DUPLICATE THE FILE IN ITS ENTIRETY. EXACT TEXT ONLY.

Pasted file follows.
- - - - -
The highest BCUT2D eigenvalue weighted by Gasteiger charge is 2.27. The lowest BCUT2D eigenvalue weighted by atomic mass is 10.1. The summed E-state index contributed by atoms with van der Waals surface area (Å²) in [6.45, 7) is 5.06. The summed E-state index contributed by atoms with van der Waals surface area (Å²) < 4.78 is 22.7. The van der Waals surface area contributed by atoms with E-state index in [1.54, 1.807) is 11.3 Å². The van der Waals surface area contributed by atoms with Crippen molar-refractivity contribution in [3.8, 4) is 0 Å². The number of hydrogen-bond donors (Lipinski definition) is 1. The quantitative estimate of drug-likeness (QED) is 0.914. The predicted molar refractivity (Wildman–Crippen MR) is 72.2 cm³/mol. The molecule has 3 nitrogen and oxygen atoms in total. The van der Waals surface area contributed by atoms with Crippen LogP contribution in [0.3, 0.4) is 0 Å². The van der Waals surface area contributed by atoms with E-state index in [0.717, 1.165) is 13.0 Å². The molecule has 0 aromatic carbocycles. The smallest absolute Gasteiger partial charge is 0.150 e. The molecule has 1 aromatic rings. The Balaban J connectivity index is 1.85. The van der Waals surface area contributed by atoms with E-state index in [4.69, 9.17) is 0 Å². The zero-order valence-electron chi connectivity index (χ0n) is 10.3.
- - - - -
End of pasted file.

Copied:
The highest BCUT2D eigenvalue weighted by Gasteiger charge is 2.27. The lowest BCUT2D eigenvalue weighted by atomic mass is 10.1. The summed E-state index contributed by atoms with van der Waals surface area (Å²) in [6.45, 7) is 5.06. The summed E-state index contributed by atoms with van der Waals surface area (Å²) < 4.78 is 22.7. The van der Waals surface area contributed by atoms with E-state index in [1.54, 1.807) is 11.3 Å². The van der Waals surface area contributed by atoms with Crippen molar-refractivity contribution in [3.8, 4) is 0 Å². The number of hydrogen-bond donors (Lipinski definition) is 1. The quantitative estimate of drug-likeness (QED) is 0.914. The predicted molar refractivity (Wildman–Crippen MR) is 72.2 cm³/mol. The molecule has 3 nitrogen and oxygen atoms in total. The van der Waals surface area contributed by atoms with Crippen LogP contribution in [0.3, 0.4) is 0 Å². The van der Waals surface area contributed by atoms with E-state index in [0.717, 1.165) is 13.0 Å². The molecule has 0 aromatic carbocycles. The smallest absolute Gasteiger partial charge is 0.150 e. The molecule has 1 aromatic rings. The Balaban J connectivity index is 1.85. The van der Waals surface area contributed by atoms with E-state index in [4.69, 9.17) is 0 Å². The zero-order valence-electron chi connectivity index (χ0n) is 10.3.